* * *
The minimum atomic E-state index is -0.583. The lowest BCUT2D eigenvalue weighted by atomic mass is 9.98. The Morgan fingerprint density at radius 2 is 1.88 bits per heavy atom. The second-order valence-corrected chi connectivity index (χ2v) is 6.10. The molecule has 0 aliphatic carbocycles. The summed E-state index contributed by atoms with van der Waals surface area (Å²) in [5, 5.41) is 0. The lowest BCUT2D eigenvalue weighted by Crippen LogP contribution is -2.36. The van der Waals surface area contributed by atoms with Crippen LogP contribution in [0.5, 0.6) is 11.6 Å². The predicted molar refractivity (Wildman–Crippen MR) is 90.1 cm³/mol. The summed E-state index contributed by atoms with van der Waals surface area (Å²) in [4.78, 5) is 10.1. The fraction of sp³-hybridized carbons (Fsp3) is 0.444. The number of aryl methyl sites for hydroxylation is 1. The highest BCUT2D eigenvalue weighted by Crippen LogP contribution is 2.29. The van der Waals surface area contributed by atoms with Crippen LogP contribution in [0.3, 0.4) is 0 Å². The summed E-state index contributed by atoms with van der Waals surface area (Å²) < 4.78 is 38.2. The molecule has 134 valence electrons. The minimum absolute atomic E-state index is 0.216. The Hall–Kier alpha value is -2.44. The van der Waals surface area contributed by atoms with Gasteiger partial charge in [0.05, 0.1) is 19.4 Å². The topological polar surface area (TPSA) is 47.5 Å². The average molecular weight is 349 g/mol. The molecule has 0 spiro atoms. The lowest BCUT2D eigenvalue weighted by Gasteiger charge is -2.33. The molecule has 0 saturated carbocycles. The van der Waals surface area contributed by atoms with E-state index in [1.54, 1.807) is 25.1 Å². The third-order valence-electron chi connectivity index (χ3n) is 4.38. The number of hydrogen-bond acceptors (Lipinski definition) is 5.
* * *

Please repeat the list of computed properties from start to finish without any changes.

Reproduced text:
The minimum atomic E-state index is -0.583. The lowest BCUT2D eigenvalue weighted by atomic mass is 9.98. The Morgan fingerprint density at radius 2 is 1.88 bits per heavy atom. The second-order valence-corrected chi connectivity index (χ2v) is 6.10. The molecule has 0 aliphatic carbocycles. The summed E-state index contributed by atoms with van der Waals surface area (Å²) in [5, 5.41) is 0. The lowest BCUT2D eigenvalue weighted by Crippen LogP contribution is -2.36. The van der Waals surface area contributed by atoms with Crippen LogP contribution in [0.5, 0.6) is 11.6 Å². The predicted molar refractivity (Wildman–Crippen MR) is 90.1 cm³/mol. The summed E-state index contributed by atoms with van der Waals surface area (Å²) in [4.78, 5) is 10.1. The fraction of sp³-hybridized carbons (Fsp3) is 0.444. The number of aryl methyl sites for hydroxylation is 1. The highest BCUT2D eigenvalue weighted by Crippen LogP contribution is 2.29. The van der Waals surface area contributed by atoms with Crippen LogP contribution in [0.3, 0.4) is 0 Å². The summed E-state index contributed by atoms with van der Waals surface area (Å²) < 4.78 is 38.2. The molecule has 134 valence electrons. The minimum absolute atomic E-state index is 0.216. The Hall–Kier alpha value is -2.44. The van der Waals surface area contributed by atoms with Gasteiger partial charge in [0.05, 0.1) is 19.4 Å². The topological polar surface area (TPSA) is 47.5 Å². The average molecular weight is 349 g/mol. The molecule has 0 spiro atoms. The lowest BCUT2D eigenvalue weighted by Gasteiger charge is -2.33. The molecule has 0 saturated carbocycles. The van der Waals surface area contributed by atoms with E-state index in [1.54, 1.807) is 25.1 Å². The third-order valence-electron chi connectivity index (χ3n) is 4.38. The number of hydrogen-bond acceptors (Lipinski definition) is 5.